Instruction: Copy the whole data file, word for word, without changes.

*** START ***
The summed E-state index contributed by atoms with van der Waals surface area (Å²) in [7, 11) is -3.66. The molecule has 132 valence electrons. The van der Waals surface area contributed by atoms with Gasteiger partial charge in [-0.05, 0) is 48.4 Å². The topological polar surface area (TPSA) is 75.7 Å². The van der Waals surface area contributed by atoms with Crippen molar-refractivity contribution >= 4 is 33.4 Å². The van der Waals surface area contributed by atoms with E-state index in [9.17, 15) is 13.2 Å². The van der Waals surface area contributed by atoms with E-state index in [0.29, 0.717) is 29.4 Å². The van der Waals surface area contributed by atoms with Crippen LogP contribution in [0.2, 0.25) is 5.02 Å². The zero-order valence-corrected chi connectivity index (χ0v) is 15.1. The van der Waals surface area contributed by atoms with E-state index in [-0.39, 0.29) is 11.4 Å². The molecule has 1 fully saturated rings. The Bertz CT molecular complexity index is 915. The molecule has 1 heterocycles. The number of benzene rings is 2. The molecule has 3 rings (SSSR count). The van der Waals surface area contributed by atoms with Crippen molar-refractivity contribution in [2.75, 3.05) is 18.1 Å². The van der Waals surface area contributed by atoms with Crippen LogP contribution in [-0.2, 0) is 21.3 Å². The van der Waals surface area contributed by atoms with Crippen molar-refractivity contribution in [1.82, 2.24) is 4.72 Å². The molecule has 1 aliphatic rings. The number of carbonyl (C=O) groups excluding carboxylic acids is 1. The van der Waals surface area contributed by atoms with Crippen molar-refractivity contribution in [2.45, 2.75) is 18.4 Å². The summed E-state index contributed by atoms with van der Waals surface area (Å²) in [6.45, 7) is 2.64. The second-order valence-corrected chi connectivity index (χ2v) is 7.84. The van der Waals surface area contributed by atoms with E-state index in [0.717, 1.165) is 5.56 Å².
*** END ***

The summed E-state index contributed by atoms with van der Waals surface area (Å²) in [7, 11) is -3.66. The molecule has 132 valence electrons. The van der Waals surface area contributed by atoms with Gasteiger partial charge in [-0.05, 0) is 48.4 Å². The topological polar surface area (TPSA) is 75.7 Å². The van der Waals surface area contributed by atoms with Crippen molar-refractivity contribution >= 4 is 33.4 Å². The van der Waals surface area contributed by atoms with E-state index in [9.17, 15) is 13.2 Å². The van der Waals surface area contributed by atoms with E-state index in [0.29, 0.717) is 29.4 Å². The van der Waals surface area contributed by atoms with Crippen LogP contribution in [0.2, 0.25) is 5.02 Å². The zero-order valence-corrected chi connectivity index (χ0v) is 15.1. The van der Waals surface area contributed by atoms with E-state index in [-0.39, 0.29) is 11.4 Å². The molecule has 1 fully saturated rings. The Bertz CT molecular complexity index is 915. The molecule has 1 heterocycles. The number of benzene rings is 2. The molecule has 3 rings (SSSR count). The van der Waals surface area contributed by atoms with Crippen molar-refractivity contribution in [2.75, 3.05) is 18.1 Å². The van der Waals surface area contributed by atoms with Crippen LogP contribution in [-0.2, 0) is 21.3 Å². The van der Waals surface area contributed by atoms with Crippen molar-refractivity contribution in [1.82, 2.24) is 4.72 Å². The molecule has 1 aliphatic rings. The number of carbonyl (C=O) groups excluding carboxylic acids is 1. The van der Waals surface area contributed by atoms with Crippen molar-refractivity contribution in [2.45, 2.75) is 18.4 Å². The summed E-state index contributed by atoms with van der Waals surface area (Å²) in [6.45, 7) is 2.64. The second-order valence-corrected chi connectivity index (χ2v) is 7.84. The van der Waals surface area contributed by atoms with E-state index in [0.717, 1.165) is 5.56 Å².